I recently completed teaching a unit on the topic of solar geometry. Among the various facets of the subject matter, I talked to the class at length about the Earth’s orbit around the Sun (which, evidently, is a revelation to 1/4 of American population), the northern hemisphere’s 23.5° tilt toward and away from the Sun during the summer and winter, respectively, and how the distribution of radiant flux is affected by the relative tilt of the Earth’s surface at a given location (i.e., the “cosine effect”).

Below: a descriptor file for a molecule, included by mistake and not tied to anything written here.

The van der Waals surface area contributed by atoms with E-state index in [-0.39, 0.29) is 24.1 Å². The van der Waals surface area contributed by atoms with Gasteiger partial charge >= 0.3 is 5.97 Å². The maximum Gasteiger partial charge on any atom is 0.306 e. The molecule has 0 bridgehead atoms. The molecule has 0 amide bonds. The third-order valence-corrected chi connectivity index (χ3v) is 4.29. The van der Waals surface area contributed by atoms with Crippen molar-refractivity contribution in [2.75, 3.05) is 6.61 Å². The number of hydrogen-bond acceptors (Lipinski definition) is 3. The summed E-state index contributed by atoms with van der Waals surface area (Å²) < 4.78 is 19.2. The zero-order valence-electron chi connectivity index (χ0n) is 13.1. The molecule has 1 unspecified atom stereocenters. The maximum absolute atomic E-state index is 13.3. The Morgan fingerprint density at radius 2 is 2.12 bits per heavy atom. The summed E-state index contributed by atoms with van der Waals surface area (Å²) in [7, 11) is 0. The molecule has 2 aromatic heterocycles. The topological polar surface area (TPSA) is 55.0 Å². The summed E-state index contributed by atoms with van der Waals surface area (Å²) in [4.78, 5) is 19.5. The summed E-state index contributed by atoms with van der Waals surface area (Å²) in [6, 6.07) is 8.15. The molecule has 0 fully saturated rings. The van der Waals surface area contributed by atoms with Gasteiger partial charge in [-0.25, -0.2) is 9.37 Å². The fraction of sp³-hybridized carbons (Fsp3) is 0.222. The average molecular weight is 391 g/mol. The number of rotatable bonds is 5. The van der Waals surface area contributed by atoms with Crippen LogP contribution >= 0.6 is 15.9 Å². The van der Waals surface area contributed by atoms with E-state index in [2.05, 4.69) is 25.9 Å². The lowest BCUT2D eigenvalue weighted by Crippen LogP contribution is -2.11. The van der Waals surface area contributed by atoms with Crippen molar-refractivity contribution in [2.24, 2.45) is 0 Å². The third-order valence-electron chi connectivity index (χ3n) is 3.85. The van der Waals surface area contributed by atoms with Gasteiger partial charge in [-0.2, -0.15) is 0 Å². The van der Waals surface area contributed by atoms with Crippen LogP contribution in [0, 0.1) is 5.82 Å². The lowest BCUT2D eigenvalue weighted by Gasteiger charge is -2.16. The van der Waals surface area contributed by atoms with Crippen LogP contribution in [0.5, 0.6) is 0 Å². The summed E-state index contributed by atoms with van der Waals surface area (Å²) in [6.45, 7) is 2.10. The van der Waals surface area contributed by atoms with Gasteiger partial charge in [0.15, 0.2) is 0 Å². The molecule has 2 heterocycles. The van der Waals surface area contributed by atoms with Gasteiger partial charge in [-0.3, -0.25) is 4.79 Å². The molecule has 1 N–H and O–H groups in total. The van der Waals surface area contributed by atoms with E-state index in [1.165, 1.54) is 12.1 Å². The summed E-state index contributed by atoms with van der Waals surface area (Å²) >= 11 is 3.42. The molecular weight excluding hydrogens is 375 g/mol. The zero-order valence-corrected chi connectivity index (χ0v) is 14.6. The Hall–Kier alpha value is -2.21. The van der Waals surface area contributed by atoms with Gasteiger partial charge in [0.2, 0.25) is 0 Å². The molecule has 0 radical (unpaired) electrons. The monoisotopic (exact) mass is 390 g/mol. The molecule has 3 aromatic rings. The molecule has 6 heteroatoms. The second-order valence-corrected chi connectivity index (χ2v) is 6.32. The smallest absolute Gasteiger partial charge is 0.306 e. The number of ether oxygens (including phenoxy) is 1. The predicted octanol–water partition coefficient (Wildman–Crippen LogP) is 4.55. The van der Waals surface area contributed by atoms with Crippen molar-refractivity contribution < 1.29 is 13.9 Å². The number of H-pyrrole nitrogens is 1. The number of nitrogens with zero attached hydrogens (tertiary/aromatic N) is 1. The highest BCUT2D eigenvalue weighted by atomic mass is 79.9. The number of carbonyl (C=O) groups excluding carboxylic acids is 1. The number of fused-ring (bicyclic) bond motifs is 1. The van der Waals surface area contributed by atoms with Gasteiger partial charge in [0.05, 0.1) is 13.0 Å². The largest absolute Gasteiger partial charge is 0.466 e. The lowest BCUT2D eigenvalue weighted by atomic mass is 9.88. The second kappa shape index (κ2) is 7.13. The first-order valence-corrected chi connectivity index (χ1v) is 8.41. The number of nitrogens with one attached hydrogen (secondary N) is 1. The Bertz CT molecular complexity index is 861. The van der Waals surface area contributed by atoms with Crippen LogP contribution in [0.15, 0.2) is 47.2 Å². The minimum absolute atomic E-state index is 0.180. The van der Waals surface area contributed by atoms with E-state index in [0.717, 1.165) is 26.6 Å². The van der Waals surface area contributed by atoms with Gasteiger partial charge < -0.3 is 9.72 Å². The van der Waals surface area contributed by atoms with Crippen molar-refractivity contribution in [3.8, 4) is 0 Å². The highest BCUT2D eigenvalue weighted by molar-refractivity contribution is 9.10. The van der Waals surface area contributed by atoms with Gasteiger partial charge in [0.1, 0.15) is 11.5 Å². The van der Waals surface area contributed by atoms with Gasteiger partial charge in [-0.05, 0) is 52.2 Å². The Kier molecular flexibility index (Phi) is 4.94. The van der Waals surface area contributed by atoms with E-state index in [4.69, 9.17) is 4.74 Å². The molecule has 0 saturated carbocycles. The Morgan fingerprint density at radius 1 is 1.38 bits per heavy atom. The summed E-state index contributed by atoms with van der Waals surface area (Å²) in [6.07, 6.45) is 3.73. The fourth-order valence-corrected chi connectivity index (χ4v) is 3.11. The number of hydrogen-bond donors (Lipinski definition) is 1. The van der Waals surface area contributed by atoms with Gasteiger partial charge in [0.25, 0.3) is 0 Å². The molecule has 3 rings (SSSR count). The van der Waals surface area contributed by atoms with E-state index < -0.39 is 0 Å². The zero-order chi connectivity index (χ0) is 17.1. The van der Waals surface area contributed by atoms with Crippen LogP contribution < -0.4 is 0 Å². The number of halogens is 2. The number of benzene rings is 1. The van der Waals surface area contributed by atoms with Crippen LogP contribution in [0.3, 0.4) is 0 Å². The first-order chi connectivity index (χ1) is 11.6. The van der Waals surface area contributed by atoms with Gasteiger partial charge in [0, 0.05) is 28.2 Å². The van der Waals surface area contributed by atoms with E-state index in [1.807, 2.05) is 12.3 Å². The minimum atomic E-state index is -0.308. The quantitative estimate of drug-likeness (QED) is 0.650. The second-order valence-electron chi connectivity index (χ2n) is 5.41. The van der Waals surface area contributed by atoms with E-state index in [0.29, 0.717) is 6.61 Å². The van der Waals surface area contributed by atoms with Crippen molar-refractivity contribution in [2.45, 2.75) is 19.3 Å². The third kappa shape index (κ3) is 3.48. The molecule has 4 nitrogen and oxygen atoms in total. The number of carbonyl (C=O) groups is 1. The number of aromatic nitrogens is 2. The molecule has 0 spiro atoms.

As we discuss the Sun’s journey across the sky in northern latitudes, it becomes clear that solar income should theoretically be most available at the summer solstice (i.e., June 21) – when the Sun has its longest course, its highest altitude, and is shining most normal (e.g., closest to perpendicular) to the Earth’s surface at a given location north of the equator.
Strangely, the air temperatures at the Earth’s surface typically lag behind June 21 by several weeks. For instance, in Indianapolis, Indiana, peak temperatures typically occur in July and August. Both months’ average temperature is higher than that of June.